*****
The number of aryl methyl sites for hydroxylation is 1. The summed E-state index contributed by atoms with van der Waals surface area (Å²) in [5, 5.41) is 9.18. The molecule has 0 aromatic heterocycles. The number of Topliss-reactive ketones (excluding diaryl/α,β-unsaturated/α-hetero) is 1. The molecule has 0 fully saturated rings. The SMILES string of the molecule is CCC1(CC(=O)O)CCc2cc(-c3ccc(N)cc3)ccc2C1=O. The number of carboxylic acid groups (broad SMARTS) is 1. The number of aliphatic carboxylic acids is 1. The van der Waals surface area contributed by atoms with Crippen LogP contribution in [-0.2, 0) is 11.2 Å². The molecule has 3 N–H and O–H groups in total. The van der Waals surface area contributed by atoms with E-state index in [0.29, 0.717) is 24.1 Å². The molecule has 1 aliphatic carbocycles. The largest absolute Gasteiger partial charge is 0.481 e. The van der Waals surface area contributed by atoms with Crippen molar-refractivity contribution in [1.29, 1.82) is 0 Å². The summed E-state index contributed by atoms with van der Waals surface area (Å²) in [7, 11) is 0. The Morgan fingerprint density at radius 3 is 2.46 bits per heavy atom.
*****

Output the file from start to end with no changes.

The number of aryl methyl sites for hydroxylation is 1. The summed E-state index contributed by atoms with van der Waals surface area (Å²) in [5, 5.41) is 9.18. The molecule has 0 aromatic heterocycles. The number of Topliss-reactive ketones (excluding diaryl/α,β-unsaturated/α-hetero) is 1. The molecule has 0 fully saturated rings. The SMILES string of the molecule is CCC1(CC(=O)O)CCc2cc(-c3ccc(N)cc3)ccc2C1=O. The number of carboxylic acid groups (broad SMARTS) is 1. The number of aliphatic carboxylic acids is 1. The van der Waals surface area contributed by atoms with Crippen LogP contribution in [-0.2, 0) is 11.2 Å². The molecule has 3 N–H and O–H groups in total. The van der Waals surface area contributed by atoms with E-state index in [0.29, 0.717) is 24.1 Å². The molecule has 1 aliphatic carbocycles. The largest absolute Gasteiger partial charge is 0.481 e. The van der Waals surface area contributed by atoms with Crippen molar-refractivity contribution in [1.29, 1.82) is 0 Å². The summed E-state index contributed by atoms with van der Waals surface area (Å²) in [7, 11) is 0. The Morgan fingerprint density at radius 3 is 2.46 bits per heavy atom.